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Elizabeth’s life started with the tragedy of her mother’s death, just a few days after her birth. Elizabeth was sent to Walkden for the first few years of her life and then returned to Roe Green, north of Salford and Manchester, when her father remarried. Both places were on the estate of the Duke of Bridgewater.

All the family lived in Lumber Lane, Roe Green. Close in every way, Elizabeth was clearly fond of Mary Clarke, her grandmother, regularly returning to visit her once she had left home to work. The Clarke home was the centre both of meetings for religious worship and Radicals debating issues of the day, including the increasing price of bread as wages decreased.

In Roe Green today there is evidence of the impact of Elizabeth’s family on the religion of this village.

preaching stone

Preaching Stone at Roe Green

Preaching Stone: this stone was for the preacher to stand on. Rev Joseph Wolstenholme will have regularly stood here to deliver his sermon, whatever the weather. Mary Clarke played a key role in raising funds to build the Independent Methodist church.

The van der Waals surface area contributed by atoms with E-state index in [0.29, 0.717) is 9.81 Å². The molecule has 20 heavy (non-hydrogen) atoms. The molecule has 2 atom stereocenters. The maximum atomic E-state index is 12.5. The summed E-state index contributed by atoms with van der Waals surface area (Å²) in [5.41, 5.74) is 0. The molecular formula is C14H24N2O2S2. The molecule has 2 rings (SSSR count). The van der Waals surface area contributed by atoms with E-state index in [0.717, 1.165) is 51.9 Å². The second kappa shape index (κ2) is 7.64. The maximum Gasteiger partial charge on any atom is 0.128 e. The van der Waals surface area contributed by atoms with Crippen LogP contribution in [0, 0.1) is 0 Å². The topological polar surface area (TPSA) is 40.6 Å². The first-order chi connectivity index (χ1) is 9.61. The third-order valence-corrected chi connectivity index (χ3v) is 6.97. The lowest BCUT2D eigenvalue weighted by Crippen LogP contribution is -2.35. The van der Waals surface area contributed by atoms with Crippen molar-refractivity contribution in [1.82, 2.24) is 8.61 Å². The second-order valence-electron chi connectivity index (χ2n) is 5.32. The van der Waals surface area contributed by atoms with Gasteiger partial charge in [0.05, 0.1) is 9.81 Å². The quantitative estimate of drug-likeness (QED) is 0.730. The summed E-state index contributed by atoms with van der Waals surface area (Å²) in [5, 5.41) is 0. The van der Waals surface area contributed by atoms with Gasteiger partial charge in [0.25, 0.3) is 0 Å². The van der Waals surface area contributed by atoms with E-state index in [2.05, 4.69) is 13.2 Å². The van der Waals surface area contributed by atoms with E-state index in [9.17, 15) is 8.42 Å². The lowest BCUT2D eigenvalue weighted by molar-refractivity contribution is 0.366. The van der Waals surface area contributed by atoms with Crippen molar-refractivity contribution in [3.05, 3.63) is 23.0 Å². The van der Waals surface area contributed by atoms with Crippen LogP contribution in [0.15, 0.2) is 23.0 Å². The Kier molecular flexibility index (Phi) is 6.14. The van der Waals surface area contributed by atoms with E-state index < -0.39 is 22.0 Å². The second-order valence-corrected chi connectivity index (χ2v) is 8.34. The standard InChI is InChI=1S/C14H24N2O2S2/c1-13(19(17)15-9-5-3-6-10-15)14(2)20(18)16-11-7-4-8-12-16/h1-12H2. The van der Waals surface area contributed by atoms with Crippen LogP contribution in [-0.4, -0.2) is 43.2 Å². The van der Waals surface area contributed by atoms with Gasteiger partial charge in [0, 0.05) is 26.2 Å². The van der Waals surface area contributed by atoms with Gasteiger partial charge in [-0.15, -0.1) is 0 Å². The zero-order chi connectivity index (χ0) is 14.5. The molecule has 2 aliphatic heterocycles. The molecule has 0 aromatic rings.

Plaque outside Roe GReen Church

This plaque names the 3 famous cricketers baptised at the Church

Cricket fans alert: as this plaque on the church shows, it was the place where three famous cricketers were baptised. The Tydesley brothers were born in the Victorian era and then Michael Vaughan in the 1970s.


Richard Clarke plaque   Roe Green – plaque to Richard Clarke

Home sweet home: Elizabeth no doubt spent hours at her grandparents’ home. Today this is marked with a plaque to acknowledge the work of her grandfather and great grandfather.

RHS BRidgewater

RHS Bridgewater – possibly a building Elizabeth saw.

And what of the area today? RHS Bridgewater covers a large area now showing off the kitchen garden and traditional glasshouses in all their glory. In addition, there are beautiful gardens, meadows, woodlands and even a few pigs.

Thanks to all of you who have bought my book. If you haven’t yet, then I do hope you do. Also, please share with folks who will be interested and who plan talks for groups. All profits from book sales and talks go to women’s charities. 

As always, your comments are welcome. Mary